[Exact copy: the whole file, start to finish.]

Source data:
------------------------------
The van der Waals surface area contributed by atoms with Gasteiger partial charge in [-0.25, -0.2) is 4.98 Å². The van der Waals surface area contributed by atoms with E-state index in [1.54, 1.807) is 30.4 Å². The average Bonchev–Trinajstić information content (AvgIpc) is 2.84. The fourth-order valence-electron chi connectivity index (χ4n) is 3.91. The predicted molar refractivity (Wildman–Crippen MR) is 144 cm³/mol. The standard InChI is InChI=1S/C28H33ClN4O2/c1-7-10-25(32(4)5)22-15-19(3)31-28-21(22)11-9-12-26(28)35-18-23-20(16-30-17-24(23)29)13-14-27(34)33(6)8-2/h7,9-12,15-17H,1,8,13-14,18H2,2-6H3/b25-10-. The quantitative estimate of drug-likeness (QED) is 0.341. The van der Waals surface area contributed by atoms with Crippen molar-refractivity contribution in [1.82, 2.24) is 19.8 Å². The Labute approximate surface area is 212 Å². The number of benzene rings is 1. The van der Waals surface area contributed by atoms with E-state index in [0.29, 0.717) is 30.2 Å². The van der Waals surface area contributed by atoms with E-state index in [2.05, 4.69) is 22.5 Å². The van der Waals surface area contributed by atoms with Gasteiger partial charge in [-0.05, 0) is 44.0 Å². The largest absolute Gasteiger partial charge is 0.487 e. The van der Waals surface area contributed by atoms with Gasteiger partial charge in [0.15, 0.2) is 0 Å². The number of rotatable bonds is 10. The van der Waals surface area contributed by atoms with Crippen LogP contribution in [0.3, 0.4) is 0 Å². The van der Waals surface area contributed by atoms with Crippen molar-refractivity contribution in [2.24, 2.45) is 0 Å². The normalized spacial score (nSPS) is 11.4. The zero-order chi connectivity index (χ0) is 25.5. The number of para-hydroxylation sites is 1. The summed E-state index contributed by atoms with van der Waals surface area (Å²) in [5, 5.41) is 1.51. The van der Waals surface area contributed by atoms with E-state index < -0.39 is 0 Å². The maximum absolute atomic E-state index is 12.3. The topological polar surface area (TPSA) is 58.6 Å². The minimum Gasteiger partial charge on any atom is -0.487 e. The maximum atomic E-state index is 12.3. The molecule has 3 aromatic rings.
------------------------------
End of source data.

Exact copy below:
The van der Waals surface area contributed by atoms with Gasteiger partial charge in [-0.25, -0.2) is 4.98 Å². The van der Waals surface area contributed by atoms with E-state index in [1.54, 1.807) is 30.4 Å². The average Bonchev–Trinajstić information content (AvgIpc) is 2.84. The fourth-order valence-electron chi connectivity index (χ4n) is 3.91. The predicted molar refractivity (Wildman–Crippen MR) is 144 cm³/mol. The standard InChI is InChI=1S/C28H33ClN4O2/c1-7-10-25(32(4)5)22-15-19(3)31-28-21(22)11-9-12-26(28)35-18-23-20(16-30-17-24(23)29)13-14-27(34)33(6)8-2/h7,9-12,15-17H,1,8,13-14,18H2,2-6H3/b25-10-. The quantitative estimate of drug-likeness (QED) is 0.341. The van der Waals surface area contributed by atoms with Crippen molar-refractivity contribution in [1.82, 2.24) is 19.8 Å². The Labute approximate surface area is 212 Å². The number of benzene rings is 1. The van der Waals surface area contributed by atoms with E-state index in [0.29, 0.717) is 30.2 Å². The van der Waals surface area contributed by atoms with E-state index in [2.05, 4.69) is 22.5 Å². The van der Waals surface area contributed by atoms with Gasteiger partial charge in [-0.05, 0) is 44.0 Å². The largest absolute Gasteiger partial charge is 0.487 e. The van der Waals surface area contributed by atoms with Gasteiger partial charge in [0.15, 0.2) is 0 Å². The number of rotatable bonds is 10. The van der Waals surface area contributed by atoms with Crippen LogP contribution in [0.3, 0.4) is 0 Å². The van der Waals surface area contributed by atoms with Crippen molar-refractivity contribution in [2.24, 2.45) is 0 Å². The normalized spacial score (nSPS) is 11.4. The zero-order chi connectivity index (χ0) is 25.5. The number of para-hydroxylation sites is 1. The summed E-state index contributed by atoms with van der Waals surface area (Å²) in [5, 5.41) is 1.51. The van der Waals surface area contributed by atoms with E-state index < -0.39 is 0 Å². The maximum absolute atomic E-state index is 12.3. The topological polar surface area (TPSA) is 58.6 Å². The minimum Gasteiger partial charge on any atom is -0.487 e. The maximum atomic E-state index is 12.3. The molecule has 3 aromatic rings.